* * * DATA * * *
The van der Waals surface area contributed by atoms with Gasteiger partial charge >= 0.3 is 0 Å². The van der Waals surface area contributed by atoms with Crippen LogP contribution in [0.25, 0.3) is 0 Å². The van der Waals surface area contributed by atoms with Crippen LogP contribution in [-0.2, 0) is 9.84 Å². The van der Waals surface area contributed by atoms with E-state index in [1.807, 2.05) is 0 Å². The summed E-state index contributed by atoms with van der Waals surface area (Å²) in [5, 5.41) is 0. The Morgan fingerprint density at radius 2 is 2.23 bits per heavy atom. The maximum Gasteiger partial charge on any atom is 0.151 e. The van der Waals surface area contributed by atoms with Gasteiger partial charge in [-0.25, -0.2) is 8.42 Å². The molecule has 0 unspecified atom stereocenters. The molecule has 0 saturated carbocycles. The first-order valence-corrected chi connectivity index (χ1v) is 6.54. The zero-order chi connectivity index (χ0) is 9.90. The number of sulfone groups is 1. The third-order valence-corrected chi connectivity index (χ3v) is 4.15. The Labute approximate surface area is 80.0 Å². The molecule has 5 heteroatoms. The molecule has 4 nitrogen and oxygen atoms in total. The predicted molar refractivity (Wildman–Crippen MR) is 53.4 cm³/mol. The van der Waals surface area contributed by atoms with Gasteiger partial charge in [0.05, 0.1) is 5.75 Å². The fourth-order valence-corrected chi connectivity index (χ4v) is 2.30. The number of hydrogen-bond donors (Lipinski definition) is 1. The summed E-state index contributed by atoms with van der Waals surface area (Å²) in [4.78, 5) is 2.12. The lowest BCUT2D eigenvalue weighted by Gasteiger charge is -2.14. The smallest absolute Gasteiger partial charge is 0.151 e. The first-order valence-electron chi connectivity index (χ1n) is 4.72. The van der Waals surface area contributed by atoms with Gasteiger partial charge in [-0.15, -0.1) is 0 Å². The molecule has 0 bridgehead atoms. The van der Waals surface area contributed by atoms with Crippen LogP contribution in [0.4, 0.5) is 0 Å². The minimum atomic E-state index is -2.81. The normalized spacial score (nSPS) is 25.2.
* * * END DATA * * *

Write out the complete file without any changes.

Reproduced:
The van der Waals surface area contributed by atoms with Gasteiger partial charge >= 0.3 is 0 Å². The van der Waals surface area contributed by atoms with Crippen LogP contribution in [0.25, 0.3) is 0 Å². The van der Waals surface area contributed by atoms with Crippen LogP contribution in [-0.2, 0) is 9.84 Å². The van der Waals surface area contributed by atoms with E-state index in [1.807, 2.05) is 0 Å². The summed E-state index contributed by atoms with van der Waals surface area (Å²) in [5, 5.41) is 0. The Morgan fingerprint density at radius 2 is 2.23 bits per heavy atom. The maximum Gasteiger partial charge on any atom is 0.151 e. The van der Waals surface area contributed by atoms with Gasteiger partial charge in [-0.25, -0.2) is 8.42 Å². The molecule has 0 unspecified atom stereocenters. The molecule has 0 saturated carbocycles. The first-order valence-corrected chi connectivity index (χ1v) is 6.54. The zero-order chi connectivity index (χ0) is 9.90. The number of sulfone groups is 1. The third-order valence-corrected chi connectivity index (χ3v) is 4.15. The Labute approximate surface area is 80.0 Å². The molecule has 5 heteroatoms. The molecule has 4 nitrogen and oxygen atoms in total. The predicted molar refractivity (Wildman–Crippen MR) is 53.4 cm³/mol. The van der Waals surface area contributed by atoms with Gasteiger partial charge in [0.05, 0.1) is 5.75 Å². The fourth-order valence-corrected chi connectivity index (χ4v) is 2.30. The number of hydrogen-bond donors (Lipinski definition) is 1. The summed E-state index contributed by atoms with van der Waals surface area (Å²) in [4.78, 5) is 2.12. The lowest BCUT2D eigenvalue weighted by Gasteiger charge is -2.14. The smallest absolute Gasteiger partial charge is 0.151 e. The first-order valence-electron chi connectivity index (χ1n) is 4.72. The van der Waals surface area contributed by atoms with Gasteiger partial charge in [-0.15, -0.1) is 0 Å². The molecule has 0 bridgehead atoms. The van der Waals surface area contributed by atoms with Crippen LogP contribution in [0.4, 0.5) is 0 Å². The minimum atomic E-state index is -2.81. The normalized spacial score (nSPS) is 25.2.